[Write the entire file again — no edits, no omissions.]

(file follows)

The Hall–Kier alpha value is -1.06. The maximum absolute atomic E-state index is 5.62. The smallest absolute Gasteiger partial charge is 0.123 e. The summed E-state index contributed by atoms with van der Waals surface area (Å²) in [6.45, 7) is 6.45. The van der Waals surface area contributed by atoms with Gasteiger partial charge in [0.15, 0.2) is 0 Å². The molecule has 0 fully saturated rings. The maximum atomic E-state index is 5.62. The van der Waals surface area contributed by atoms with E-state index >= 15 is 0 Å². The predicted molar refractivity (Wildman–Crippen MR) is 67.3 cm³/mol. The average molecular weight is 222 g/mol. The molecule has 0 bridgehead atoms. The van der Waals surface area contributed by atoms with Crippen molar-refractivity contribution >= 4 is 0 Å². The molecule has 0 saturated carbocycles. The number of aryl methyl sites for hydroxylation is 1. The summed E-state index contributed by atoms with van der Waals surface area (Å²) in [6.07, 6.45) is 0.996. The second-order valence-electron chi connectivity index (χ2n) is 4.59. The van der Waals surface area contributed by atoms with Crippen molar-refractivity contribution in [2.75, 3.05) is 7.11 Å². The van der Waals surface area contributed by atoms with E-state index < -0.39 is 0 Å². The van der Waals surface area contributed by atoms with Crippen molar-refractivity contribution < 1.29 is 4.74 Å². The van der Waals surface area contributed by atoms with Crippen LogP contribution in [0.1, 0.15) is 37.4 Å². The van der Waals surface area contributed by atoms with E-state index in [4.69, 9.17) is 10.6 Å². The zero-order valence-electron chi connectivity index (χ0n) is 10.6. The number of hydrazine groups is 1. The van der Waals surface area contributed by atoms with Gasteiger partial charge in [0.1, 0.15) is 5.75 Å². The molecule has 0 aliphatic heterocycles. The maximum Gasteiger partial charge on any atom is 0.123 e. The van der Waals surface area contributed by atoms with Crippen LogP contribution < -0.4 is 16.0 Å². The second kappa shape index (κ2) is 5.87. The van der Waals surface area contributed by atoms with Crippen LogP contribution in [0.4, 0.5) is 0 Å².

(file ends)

The Hall–Kier alpha value is -1.06. The maximum absolute atomic E-state index is 5.62. The smallest absolute Gasteiger partial charge is 0.123 e. The summed E-state index contributed by atoms with van der Waals surface area (Å²) in [6.45, 7) is 6.45. The van der Waals surface area contributed by atoms with Gasteiger partial charge in [0.15, 0.2) is 0 Å². The molecule has 0 fully saturated rings. The maximum atomic E-state index is 5.62. The van der Waals surface area contributed by atoms with E-state index >= 15 is 0 Å². The predicted molar refractivity (Wildman–Crippen MR) is 67.3 cm³/mol. The average molecular weight is 222 g/mol. The molecule has 0 bridgehead atoms. The van der Waals surface area contributed by atoms with Crippen molar-refractivity contribution >= 4 is 0 Å². The molecule has 0 saturated carbocycles. The number of aryl methyl sites for hydroxylation is 1. The summed E-state index contributed by atoms with van der Waals surface area (Å²) in [6.07, 6.45) is 0.996. The second-order valence-electron chi connectivity index (χ2n) is 4.59. The van der Waals surface area contributed by atoms with Crippen molar-refractivity contribution in [2.75, 3.05) is 7.11 Å². The van der Waals surface area contributed by atoms with E-state index < -0.39 is 0 Å². The van der Waals surface area contributed by atoms with Crippen molar-refractivity contribution < 1.29 is 4.74 Å². The van der Waals surface area contributed by atoms with Crippen LogP contribution in [0.1, 0.15) is 37.4 Å². The van der Waals surface area contributed by atoms with E-state index in [4.69, 9.17) is 10.6 Å². The zero-order valence-electron chi connectivity index (χ0n) is 10.6. The number of hydrazine groups is 1. The van der Waals surface area contributed by atoms with Gasteiger partial charge in [0.1, 0.15) is 5.75 Å². The molecule has 0 aliphatic heterocycles. The maximum Gasteiger partial charge on any atom is 0.123 e. The van der Waals surface area contributed by atoms with Crippen LogP contribution < -0.4 is 16.0 Å². The second kappa shape index (κ2) is 5.87. The van der Waals surface area contributed by atoms with Crippen LogP contribution in [0.4, 0.5) is 0 Å².